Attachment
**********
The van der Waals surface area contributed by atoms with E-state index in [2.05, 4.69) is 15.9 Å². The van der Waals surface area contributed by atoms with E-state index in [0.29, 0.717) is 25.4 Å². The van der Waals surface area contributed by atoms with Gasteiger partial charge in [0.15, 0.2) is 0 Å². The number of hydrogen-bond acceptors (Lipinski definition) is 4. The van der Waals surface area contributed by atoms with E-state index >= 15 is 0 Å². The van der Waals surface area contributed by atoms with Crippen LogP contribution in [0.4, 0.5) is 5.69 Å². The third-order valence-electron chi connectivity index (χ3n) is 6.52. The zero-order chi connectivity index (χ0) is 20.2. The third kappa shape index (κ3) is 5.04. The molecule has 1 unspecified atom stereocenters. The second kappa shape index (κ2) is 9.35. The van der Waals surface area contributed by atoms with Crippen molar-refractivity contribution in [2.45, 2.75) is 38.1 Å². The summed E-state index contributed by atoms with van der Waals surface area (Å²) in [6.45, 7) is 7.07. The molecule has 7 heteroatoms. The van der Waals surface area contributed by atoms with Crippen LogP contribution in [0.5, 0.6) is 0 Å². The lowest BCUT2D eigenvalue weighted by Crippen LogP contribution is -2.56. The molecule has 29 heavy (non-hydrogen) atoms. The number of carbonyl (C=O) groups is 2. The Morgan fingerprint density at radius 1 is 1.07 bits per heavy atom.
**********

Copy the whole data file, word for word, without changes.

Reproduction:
The van der Waals surface area contributed by atoms with E-state index in [2.05, 4.69) is 15.9 Å². The van der Waals surface area contributed by atoms with E-state index in [0.29, 0.717) is 25.4 Å². The van der Waals surface area contributed by atoms with Gasteiger partial charge in [0.15, 0.2) is 0 Å². The number of hydrogen-bond acceptors (Lipinski definition) is 4. The van der Waals surface area contributed by atoms with E-state index >= 15 is 0 Å². The van der Waals surface area contributed by atoms with Crippen LogP contribution in [0.4, 0.5) is 5.69 Å². The third-order valence-electron chi connectivity index (χ3n) is 6.52. The zero-order chi connectivity index (χ0) is 20.2. The third kappa shape index (κ3) is 5.04. The molecule has 1 unspecified atom stereocenters. The second kappa shape index (κ2) is 9.35. The van der Waals surface area contributed by atoms with Crippen molar-refractivity contribution in [2.45, 2.75) is 38.1 Å². The summed E-state index contributed by atoms with van der Waals surface area (Å²) in [6.45, 7) is 7.07. The molecule has 7 heteroatoms. The van der Waals surface area contributed by atoms with Crippen LogP contribution in [0.5, 0.6) is 0 Å². The lowest BCUT2D eigenvalue weighted by Crippen LogP contribution is -2.56. The molecule has 29 heavy (non-hydrogen) atoms. The number of carbonyl (C=O) groups is 2. The Morgan fingerprint density at radius 1 is 1.07 bits per heavy atom.